Peter Dahlén1 och Kalle Virtapohja2
1 Universitety of Bergen; 2 Independent scholar
Paavo Nurmi is one of the world’s greatest Olympians of all time. He was a Finnish middle- and long-distance runner who won nine golds in three Olympics: 1920, 1924 and 1928. Paavo Nurmi was born in 1897 and died in 1973. He is a great national hero in Finland.
In this article, Paavo Nurmi’s competitions in 1923, a hundred years ago, in Norway and Sweden are depicted. Nurmi’s participation in the sports club Ørnulf’s anniversary competitions in June 16–18 in what was then Kristiania (now Oslo) became his only one in Norway during his career and was met with great interest. Nurmi won the distances he competed in.
The Ørnulf competitions were also the prelude to the long-awaited championship meeting between Nurmi and the Finnish-born Swede Edvin Wide at the Stockholm Stadium on August 23–24. It would finally be decided which of them was the best. There was also national prestige involved. Nurmi emerged victorious from the battle. In between, Sweden’s Sports Games were arranged in Gothenburg during the summer. These were surrounded with controversy regarding Nurmi’s decision not to participate, which is also discussed in the article.
KALLE VIRTAPOHJA is a Finnish writer with a special interest in sports history. His doctoral thesis in 1998 at the University of Jyväskylä dealt with the history of sports journalism in Finland and the way sports heroes have been described in the press over the years. Virtapohja has written books about, among others, Paavo Nurmi, Urho Kekkonen, Iivo Niskanen and Lauri Pihkala.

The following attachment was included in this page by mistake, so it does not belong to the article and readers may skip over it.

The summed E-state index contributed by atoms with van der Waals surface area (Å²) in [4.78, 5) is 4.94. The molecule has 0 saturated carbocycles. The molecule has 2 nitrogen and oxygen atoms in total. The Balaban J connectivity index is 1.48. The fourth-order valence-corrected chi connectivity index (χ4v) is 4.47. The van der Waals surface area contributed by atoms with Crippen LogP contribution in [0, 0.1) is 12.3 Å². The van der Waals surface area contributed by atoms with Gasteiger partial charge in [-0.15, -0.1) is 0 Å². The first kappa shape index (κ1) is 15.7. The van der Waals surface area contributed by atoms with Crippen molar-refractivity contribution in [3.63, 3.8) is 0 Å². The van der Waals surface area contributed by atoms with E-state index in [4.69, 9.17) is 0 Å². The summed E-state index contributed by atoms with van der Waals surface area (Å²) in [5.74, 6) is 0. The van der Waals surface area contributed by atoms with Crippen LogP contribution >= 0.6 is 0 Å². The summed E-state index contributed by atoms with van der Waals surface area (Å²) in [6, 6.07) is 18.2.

PETER DAHLÉN is a Professor of media studies at the University of Bergen and a sports historian, and he lives in Moss. He received his doctorate in 1999 at the University of Gothenburg on a thesis on the history of Swedish radio sports 1925–1995. Dahlén has also written a biography of the sports leader and radio gymnast Colonel Bertil Uggla, as well as published a great number of articles about Swedish and international sports from a medial, historical and popular culture perspective.
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